Send to

Choose Destination
J Allergy Clin Immunol. 2005 Jun;115(6):1254-9.

Induction of inflammation as a possible mechanism of probiotic effect in atopic eczema-dermatitis syndrome.

Author information

Skin and Allergy Hospital, University of Helsinki, Meilahdentie 2, 00250 Helsinki, Finland.



The immunomodulating mechanisms of Lactobacillus GG (LGG) and other probiotics are poorly understood.


We studied in vivo the immunologic effects of probiotics in infants with atopic eczema-dermatitis syndrome (AEDS) and cow's milk allergy (CMA).


Two hundred thirty infants with AEDS and suspected CMA received, concomitant with elimination diet, either LGG, a mixture of 4 probiotic strains (MIX), or placebo for 4 weeks. All available paired pretreatment and posttreatment plasma samples (n = 132) were analyzed for concentrations of IL-2, IL-4, IL-6, IL-10, TNF-alpha, IFN-gamma, soluble intercellular adhesion molecule 1, soluble E-selectin, TGF-beta1, TGF-beta2, and C-reactive protein.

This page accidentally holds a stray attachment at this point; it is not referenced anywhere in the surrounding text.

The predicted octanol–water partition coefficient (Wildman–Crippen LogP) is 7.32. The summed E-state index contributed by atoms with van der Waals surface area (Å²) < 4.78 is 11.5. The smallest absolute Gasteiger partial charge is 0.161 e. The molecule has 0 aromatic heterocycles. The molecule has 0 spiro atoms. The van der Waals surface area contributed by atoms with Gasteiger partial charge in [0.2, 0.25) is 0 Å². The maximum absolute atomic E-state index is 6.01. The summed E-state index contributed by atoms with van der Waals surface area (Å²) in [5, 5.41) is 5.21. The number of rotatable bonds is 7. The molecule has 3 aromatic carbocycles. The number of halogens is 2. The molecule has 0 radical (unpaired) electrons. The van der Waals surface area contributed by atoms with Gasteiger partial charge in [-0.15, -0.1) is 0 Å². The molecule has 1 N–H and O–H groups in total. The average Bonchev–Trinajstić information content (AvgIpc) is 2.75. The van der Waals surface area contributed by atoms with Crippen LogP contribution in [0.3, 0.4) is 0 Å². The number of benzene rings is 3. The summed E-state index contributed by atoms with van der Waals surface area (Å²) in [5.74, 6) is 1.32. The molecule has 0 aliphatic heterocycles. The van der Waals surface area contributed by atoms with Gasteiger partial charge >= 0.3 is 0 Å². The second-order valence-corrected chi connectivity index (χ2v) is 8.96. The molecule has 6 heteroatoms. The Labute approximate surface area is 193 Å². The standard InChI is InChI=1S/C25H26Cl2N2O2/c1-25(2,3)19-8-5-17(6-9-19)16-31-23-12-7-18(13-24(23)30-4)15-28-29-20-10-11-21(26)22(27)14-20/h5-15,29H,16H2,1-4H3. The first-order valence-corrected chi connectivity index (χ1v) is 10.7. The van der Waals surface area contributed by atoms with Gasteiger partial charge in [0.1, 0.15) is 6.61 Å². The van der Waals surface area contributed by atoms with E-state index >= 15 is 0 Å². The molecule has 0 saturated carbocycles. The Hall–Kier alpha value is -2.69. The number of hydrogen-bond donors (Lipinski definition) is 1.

In infants with IgE-associated AEDS, treatment with LGG induced higher C-reactive protein levels than in the placebo group (geometric mean, 0.83 microg/mL [95% CI, 0.56-0.81] vs 0.42 microg/mL [95% CI, 0.27-0.65]; P = .021). Concomitantly, IL-6 levels increased after treatment with LGG ( P = .023) but not with MIX or placebo. Soluble E-selectin levels were higher after probiotic than after placebo treatment in infants with IgE-mediated CMA (LGG geometric mean, 86.7 ng/mL [95% CI, 75.2-100]; MIX geometric mean, 91.6 ng/mL [95% CI, 74.8-111.9]; and placebo geometric mean, 64.9 ng/mL [95% CI, 53-79.3]; analysis of covariance, P = .035; LGG vs placebo, P = .023; MIX vs placebo, P = .020). Use of MIX induced an increase in plasma IL-10 levels ( P = .016).


Probiotics induced systemically detectable low-grade inflammation, which might explain the clinical effects of probiotics in AEDS and CMA.

[Indexed for MEDLINE]

Supplemental Content

Full text links

Icon for Elsevier Science
Loading ...
Support Center